Emerging Trends | SMEs/Entrepreneurship
December 21, 2018

8 recommendations to spur innovations, ICT-centric economic growth and job creation

By Emanuele Giovannetti, Professor of Economics at Anglia Ruskin University, an ITU Academic Member

Innovations are the engine of competition and lie at the heart of industry growth and transformation.

However, modeling and understanding how technical innovations emerge and succeed has been challenging, given the many actors, phases and activities that underlie successful innovations.

To support innovations, governments and businesses looking to bolster sustainable and diffused economic growth and productivity need to focus on the whole ecosystem and the specific features of these ecosystems.

This should be done, first, by identifying the many different actors, including: entrepreneurs, public sector, private sector, local communities, financial backers, platform operators and academia. Then, by focusing on these players’ interrelated activities, actions and policies can be identified that may best support the entire innovation ecosystem.

In the ITU publication, ICT-centric economic growth, innovation and job creation, I discuss some of the key elements that facilitate the creation of an environment in which innovations are more likely to succeed. I also highlight the policies that need to be set and implemented so that ICTs may become vital enablers in realizing the Sustainable Development Goals (SDGs).

The following eight key recommendations emerged, to support successful Innovation Ecosystems:

Recommendation 1: Facilitate cooperation in innovative activities among different stakeholders by providing face-to-face and virtual meetings, and trust-enforcing mechanisms to increase the chances of success.

Recommendation 2: Monitor cooperation between stakeholders that are also product competitors as this may reduce rivalry and reduce innovation.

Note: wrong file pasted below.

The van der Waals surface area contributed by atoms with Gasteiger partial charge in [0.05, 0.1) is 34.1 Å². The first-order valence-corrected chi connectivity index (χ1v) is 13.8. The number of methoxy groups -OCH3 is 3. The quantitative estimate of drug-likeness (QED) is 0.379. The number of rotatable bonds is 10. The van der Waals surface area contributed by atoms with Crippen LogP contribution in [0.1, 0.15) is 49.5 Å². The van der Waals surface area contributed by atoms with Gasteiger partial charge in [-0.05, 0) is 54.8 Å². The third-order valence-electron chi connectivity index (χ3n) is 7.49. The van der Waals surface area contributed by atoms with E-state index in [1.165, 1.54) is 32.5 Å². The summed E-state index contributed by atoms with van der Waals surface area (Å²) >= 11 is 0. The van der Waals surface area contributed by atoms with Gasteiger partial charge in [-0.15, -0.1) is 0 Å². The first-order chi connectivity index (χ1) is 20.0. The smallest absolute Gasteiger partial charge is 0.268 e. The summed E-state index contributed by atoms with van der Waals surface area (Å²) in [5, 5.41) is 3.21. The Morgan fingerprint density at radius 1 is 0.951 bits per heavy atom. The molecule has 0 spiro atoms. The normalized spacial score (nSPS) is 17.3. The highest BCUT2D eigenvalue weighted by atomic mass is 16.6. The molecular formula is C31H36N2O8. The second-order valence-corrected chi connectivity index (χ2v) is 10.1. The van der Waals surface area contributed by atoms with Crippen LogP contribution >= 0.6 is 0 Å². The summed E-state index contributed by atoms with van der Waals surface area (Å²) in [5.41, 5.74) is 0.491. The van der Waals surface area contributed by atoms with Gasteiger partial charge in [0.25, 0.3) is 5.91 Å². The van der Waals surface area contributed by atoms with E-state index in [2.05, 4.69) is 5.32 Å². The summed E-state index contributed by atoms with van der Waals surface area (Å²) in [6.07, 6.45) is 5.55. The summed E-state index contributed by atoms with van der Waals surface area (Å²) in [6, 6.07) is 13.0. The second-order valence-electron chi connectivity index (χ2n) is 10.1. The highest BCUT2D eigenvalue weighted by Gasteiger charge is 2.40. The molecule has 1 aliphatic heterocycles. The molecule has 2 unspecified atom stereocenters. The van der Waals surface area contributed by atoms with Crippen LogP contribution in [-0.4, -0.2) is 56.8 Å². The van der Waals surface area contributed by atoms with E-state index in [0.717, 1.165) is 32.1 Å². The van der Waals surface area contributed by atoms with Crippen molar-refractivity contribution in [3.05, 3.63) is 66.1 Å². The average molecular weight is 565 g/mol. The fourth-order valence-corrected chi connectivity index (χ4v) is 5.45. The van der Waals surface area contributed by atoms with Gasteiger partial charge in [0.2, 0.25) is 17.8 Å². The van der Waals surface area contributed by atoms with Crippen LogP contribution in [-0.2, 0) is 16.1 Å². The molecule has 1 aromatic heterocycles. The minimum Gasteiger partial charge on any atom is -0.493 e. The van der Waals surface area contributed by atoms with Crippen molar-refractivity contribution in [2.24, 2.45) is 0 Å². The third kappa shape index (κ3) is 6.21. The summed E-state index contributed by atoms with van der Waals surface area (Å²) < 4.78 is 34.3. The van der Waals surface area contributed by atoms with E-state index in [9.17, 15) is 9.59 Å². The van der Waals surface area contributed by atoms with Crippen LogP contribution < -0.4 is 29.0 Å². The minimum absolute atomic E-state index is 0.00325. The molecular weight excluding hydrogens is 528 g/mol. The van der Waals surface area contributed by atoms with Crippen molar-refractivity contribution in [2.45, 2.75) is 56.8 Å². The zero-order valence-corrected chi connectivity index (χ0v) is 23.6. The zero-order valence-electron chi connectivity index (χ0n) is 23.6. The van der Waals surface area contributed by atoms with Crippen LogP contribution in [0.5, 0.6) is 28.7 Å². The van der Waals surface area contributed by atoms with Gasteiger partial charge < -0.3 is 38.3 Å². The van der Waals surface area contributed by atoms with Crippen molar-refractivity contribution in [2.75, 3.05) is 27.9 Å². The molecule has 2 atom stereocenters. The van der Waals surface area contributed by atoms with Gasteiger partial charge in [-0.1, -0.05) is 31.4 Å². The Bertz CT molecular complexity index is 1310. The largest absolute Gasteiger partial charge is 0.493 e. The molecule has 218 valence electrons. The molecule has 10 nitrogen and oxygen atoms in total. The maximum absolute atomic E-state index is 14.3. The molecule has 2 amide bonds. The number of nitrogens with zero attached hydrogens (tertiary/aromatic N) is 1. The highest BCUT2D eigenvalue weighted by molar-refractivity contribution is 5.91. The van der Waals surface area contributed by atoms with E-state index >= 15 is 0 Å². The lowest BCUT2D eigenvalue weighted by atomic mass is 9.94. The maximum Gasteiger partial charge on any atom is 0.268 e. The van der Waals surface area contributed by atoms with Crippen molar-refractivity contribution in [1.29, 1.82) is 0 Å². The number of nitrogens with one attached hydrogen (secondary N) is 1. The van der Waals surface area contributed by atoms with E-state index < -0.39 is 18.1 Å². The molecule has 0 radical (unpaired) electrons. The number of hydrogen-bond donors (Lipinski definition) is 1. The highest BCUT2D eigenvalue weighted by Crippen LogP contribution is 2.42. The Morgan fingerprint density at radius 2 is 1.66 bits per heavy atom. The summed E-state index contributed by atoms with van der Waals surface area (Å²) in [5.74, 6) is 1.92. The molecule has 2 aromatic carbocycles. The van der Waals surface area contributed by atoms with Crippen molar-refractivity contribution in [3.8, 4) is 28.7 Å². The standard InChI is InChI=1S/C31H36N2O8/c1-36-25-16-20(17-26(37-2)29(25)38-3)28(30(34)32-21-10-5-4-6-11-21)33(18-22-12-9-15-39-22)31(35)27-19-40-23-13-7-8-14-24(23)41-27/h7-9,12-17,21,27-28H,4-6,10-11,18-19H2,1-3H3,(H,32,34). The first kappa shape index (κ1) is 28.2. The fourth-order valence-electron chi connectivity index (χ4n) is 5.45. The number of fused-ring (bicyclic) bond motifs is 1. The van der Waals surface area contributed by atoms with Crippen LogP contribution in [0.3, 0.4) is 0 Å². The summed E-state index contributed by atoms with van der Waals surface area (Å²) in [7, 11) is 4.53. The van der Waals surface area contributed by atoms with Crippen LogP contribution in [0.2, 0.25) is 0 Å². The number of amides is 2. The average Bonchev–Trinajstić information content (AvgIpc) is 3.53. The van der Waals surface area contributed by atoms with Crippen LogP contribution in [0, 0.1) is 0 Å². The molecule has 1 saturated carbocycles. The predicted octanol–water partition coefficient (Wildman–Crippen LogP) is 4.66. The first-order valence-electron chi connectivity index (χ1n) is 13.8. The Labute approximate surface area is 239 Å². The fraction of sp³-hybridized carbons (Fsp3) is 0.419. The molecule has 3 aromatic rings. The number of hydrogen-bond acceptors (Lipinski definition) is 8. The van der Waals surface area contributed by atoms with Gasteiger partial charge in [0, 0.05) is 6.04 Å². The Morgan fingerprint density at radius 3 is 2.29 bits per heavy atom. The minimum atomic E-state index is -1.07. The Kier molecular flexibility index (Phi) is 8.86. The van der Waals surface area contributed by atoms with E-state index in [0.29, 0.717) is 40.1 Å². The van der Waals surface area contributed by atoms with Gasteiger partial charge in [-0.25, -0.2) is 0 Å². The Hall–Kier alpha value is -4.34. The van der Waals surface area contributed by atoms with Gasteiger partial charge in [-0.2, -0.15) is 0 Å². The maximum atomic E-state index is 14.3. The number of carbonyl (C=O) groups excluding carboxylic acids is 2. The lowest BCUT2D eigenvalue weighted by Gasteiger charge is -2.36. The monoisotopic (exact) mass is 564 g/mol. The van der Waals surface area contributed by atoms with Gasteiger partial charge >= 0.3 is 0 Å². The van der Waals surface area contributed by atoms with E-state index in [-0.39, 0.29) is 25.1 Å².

Recommendation 3: As the innovation ecosystem benefits also from unintentional collaboration, arising from spillovers in intangible innovative activities, innovation policy should encourage the use and diffusion of all platforms that facilitate the process of knowledge absorption for the formation of human capital and ICT access infrastructure required by these platforms.

Recommendation 4: As an ICT-centric innovation ecosystem is formed by developing and utilizing multiple ICT-enabled platforms by different stakeholders, there is a need for holistic and gender-aware policies to ensure that such platforms are developed and used for attaining a vibrant and successful innovation ecosystem.

Recommendation 5: Governments should protect smaller firms by discouraging larger companies from hiring talents of smaller firms.

Recommendation 6: ICT-centric innovation ecosystems in the gig economy present unmatched job opportunities, but may disregard employees’ rights. Hence, while labour policies and laws should support innovations, they should also protect such rights.

Recommendation 7: ICT-centric innovation ecosystems thrive through reciprocity. Innovation policy should support the formation of social capital by facilitating meeting and interaction and enforcing rights and guarantees. These are key elements in the ecosystems’ finances comprising its crowd-funders and stakeholders.

Recommendation 8: The initial phase is very important in an innovative activity, and providing early financial support is critical to surviving the Valley of Death. Early access to finance can be achieved by disseminating information, creating accountability, and increasing trust in ICT- enabled crowdfunding platforms.

These eight recommendations jointly aim to contribute to the formulation of policies, norms and behaviours that form an enabling environment where ICT-centric platforms may form successful innovation ecosystems. Taken as a whole, they can act as digital multipliers, providing digital dividends for the billions of disconnected or poorly connected people in many regions of the world.

As the report shows, innovations are more likely to succeed when locally and culturally embedded ICT-centric innovation ecosystems are given the space to emerge and survive, in a competitive landscape where entry is difficult and network effects can easily lead to monopolization. By facilitating such localized ICT-centric innovations ecosystems, the digital revolution will have much better chances to play a key and positive role in reaching many of the SDGs.

Note from ITU: Anglia Ruskin University is an ITU Academic Member. For more information to join ITU visit the website:

Emanuele Giovannetti (PhD, MPhil Cantab, Trinity College) is Senior Fellow at Hughes Hall, University of Cambridge and Professor of Economics at Anglia Ruskin University. Emanuele is currently Vice-Rapporteur for the Study Group 1 of the ITU Development Bureau.
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8 recommendations to spur innovations, ICT-centric economic growth and job creation

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